Buddha imagery is not required for any feng shui home adjustments, however if it’s something that you’re attracted to, here are some ways to use Buddha in your home for feng shui.
01 of 09
Who is the Buddha?
The Buddha is a spiritual symbol and example of how to walk the path of mindfulness. The name Buddha means “awakened one” because the Buddha was a man who woke up to his human experience and attained enlightenment. The Buddha, just like each of us, was searching for contentment. That’s why the Buddha is a reminder that we can achieve happiness and joy in our human existence. He’s not a god to be worshipped, but an illustration and expression of what it means to truly wake up and live your own Buddha nature.
02 of 09
Buddha and feng shui
There are dozens of schools of feng shui. The BTB feng shui school is rooted in Tibetan Buddhism (hence BTB = Black Tantric Sect Buddhism), so there are some teachings on how to include the Buddha icongraphy in your home for feng shui. But keep in mind, the Buddha is a symbol. If there’s a spiritual reminder that’s meaningful to you, please honor that. In fact, you can apply many of these feng shui principles to imagery of other great spiritual teachers and/or practices.
Buddha at the Entry
A Buddha at the entry of your home can be a powerful spiritual reminder as you leave or enter your home.
Buddha in Gen (Knowledge area)
Place a Buddha in the knowledge area of your home or bedroom with the intention cultivate and deepen your self-knowledge.
Buddha in Qian (Benefactors area)
If you’d like to invite more helpful people and support in your life, a Buddha in the benefactors area of your home or bedroom is recommended. If the Buddha is a heavy statue, it can also provide stability.
03 of 09
The five elements can be used to help you select a Buddha for the feng shui of your home. Here are some ways you can bring in different elements with your Buddha.
Earth: Self-care, health, and boundaries
- Colors: Earth tones, yellow, orange, and brown
- Material: Brown wood, earthenware, or stone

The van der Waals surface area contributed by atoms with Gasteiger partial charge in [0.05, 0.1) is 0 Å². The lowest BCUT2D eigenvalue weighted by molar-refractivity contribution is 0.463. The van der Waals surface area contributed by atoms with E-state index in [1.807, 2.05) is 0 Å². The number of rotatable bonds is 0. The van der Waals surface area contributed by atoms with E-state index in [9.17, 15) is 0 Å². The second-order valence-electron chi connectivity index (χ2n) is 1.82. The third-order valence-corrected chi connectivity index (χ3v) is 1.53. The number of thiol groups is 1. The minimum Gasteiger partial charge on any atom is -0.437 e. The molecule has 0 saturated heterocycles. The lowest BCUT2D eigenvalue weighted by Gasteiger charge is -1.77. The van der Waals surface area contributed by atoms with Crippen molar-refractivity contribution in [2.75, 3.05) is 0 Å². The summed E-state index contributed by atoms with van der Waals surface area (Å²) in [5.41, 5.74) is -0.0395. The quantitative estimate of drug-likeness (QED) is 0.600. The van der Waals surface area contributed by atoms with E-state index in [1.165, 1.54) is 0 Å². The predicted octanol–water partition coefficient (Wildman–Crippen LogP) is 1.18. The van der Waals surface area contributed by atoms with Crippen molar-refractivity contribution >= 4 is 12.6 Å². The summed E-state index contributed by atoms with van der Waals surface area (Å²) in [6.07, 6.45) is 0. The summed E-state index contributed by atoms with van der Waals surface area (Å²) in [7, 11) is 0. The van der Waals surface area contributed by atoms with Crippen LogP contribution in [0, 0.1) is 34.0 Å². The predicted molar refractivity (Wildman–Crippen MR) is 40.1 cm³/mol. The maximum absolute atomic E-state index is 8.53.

Metal: Joy, beauty, and letting go
- Colors: White, grays, and metallics
- Material: Metals and white ceramics
Water: Wisdom, your path and community
- Colors: Black and midnight blue
- Material: Glass and flowing water (like a fountain)
Wood: Vitality, healing, and expansion
- Colors: Green, blue, and teal
- Material: With living green plants
Fire: Inspiration, passion, and warmth
- Colors: Red and fiery oranges
- Material: With candles
04 of 09
By the way, there are also many types of Buddhas! There are even female Buddhas, and gender fluid Buddhas. Buddhism originated in India, but as the practice traveled to different locations and through time, the representations evolved and adapted. Thich Nhat Hanh, a Buddhist monk and spiritual leader, has said the next Buddha may be a community.
Here are some of our favorite Buddhas that you can use in your home to improve your feng shui.Continue to 5 of 9 below.
05 of 09
The traditional imagery is of the Buddha sitting in meditation. There are other poses for the Buddha like reclining, standing, and holding various mudras (a symbolic hand gesture). This style of Buddha can be used as a spiritual reminder to cultivate mindfulness, meditation, and wakefulness each day.
We consulted with Carmen Mensink, a Buddhist artist and teacher. She said that the image of the Buddha can be a strong reminder that “the Buddha is not a god somewhere outside of us. His function is for us to follow by his example and work on our own mind. This way we can make our mind stronger and prepare ourselves for when difficult moments arise.”
06 of 09
Green Tara is a female Buddha that is always ready to help you. Carmen Mensink describes Green Tara as “the mother of all Buddhas. Green Tara stretches out her right foot and is therefore ready to step down and help all who call out for her. She reaches out to grant all wishes.”
Green Tara is especially supportive in Qian (Helpful People) area of the feng shui bagua map.
07 of 09
Kuan Yin is the Buddha of compassion. Kuan Yin is actually gender fluid as she is the feminine version of the masculine Avalokiteshvara (Chenezig in Tibetan).
If you’d like more compassion in your partnerships, place Kuan Yin in your Kun (Relationships) corner. She will assist you to have more caring relationships with others and yourself.
08 of 09
The laughing Buddha was a monk named Budai. He's not exactly the Buddha, however, he is an Asian symbol of abundance and fertility. He exudes happy and buoyant energy.
Try placing this portly Buddha in the Xun (Wealth) area to invite prosperity and generosity. When you give with joy, you receive abundantly.Continue to 9 of 9 below.
09 of 09
The Medicine Buddha is a Buddha that is used for healing, both physical and emotional. The blue color evokes the wood element, which is all about healing and growth.
You can place the Medicine Buddha in any area of your home. For overall wellness, you can also try the center (Tai Qi) area which affects all the areas of your life.